Global air safety improves despite high-profile losses

Flight MH370 disappeared on 8 March 2014 (photo by hasrullnizam)
Flight MH370 disappeared on 8 March 2014 (photo by hasrullnizam)

The global aviation industry recorded the lowest accident rate in history in 2014, despite the high-profile losses of flights MH370 and MH17.

According to data from IATA, the 2014 jet accident rate (measured in hull losses per one million flights) was 0.23, or the equivalent of one accident for every 4.4m flights. This was an improvement over 2013 when the global hull loss rate stood at 0.41 and also an improvement over the five-year average of 0.58.

There were 12 fatal accidents involving all aircraft types (jet and turboprop) in 2014, with 641 fatalities, compared to an average of 19 accidents and 517 deaths per year over the previous five-year period.

However the loss of flight MH17, which is widely believed to have been shot down by pro-Russian rebels in Ukraine, was not included in the figures, as it was not classified as an “accident”.

“Any accident is one too many and safety is always aviation’s top priority. While aviation safety was in the headlines in 2014, the data show that flying continues to improve its safety performance,” said Tony Tyler, IATA’s director general & CEO.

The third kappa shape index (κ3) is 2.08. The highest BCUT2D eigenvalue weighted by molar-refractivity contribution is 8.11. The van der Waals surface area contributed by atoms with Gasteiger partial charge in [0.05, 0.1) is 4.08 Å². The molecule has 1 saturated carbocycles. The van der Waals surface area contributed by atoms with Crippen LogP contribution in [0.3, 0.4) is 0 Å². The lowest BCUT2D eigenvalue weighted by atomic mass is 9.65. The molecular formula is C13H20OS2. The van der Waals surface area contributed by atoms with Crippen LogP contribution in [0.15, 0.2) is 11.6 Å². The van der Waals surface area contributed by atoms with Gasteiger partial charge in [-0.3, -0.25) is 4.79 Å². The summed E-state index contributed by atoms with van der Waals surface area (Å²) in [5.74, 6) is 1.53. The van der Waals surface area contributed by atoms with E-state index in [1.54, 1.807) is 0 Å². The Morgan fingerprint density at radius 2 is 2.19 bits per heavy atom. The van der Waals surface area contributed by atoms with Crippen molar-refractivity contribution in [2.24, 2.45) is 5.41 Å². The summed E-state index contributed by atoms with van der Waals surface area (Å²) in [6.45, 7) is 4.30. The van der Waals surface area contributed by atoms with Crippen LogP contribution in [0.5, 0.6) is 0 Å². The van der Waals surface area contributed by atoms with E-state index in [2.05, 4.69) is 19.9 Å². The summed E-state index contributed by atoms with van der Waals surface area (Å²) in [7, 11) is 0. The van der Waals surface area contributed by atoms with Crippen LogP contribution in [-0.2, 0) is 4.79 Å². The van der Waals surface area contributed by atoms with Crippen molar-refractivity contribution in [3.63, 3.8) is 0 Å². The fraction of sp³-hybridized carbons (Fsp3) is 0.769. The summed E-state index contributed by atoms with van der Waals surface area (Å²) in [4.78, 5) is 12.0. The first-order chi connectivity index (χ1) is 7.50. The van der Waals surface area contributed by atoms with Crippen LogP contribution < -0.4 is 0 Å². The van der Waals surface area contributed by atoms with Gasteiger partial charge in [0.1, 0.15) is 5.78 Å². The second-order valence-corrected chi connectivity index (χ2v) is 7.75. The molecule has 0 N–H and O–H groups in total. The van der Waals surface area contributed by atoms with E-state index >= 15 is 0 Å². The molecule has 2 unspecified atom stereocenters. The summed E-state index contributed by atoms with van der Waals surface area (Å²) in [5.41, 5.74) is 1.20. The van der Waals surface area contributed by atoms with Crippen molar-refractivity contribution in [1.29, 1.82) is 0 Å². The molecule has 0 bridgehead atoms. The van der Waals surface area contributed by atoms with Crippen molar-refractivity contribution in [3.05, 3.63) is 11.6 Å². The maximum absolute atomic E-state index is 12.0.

“The shooting down of MH17 took with it 298 lives in an act of aggression that is by any measure unacceptable. Governments and industry have come together to find ways to reduce the risk of over-flying conflict zones,” he added.

Regarding MH370, which disappeared on 8 March 2014, IATA said it welcomed the proposal by the International Civil Aviation Organization (ICAO) with regards to the global tracking of commercial aircraft, which is now being trialled in Australia. The initiative will see commercial aircraft report their positions every 15 minutes when flying over remote areas.

In terms of jet aircraft, Africa and North Asia both posted zero hull losses in 2014, while North America (0.11), Europe (0.15) were both below the global average. Asia Pacific (0.44), Latin America & Caribbean (0.41), the Middle East & North Africa (0.63) and CIS (0.83) all improved compared to 2013.

The accident rate for turboprop aircraft however, was significantly higher than jet aircraft. The world lost 2.30 turboprop aircraft per million flights in 2014, although this is also an improvement on the previous five-year average of 2.78.

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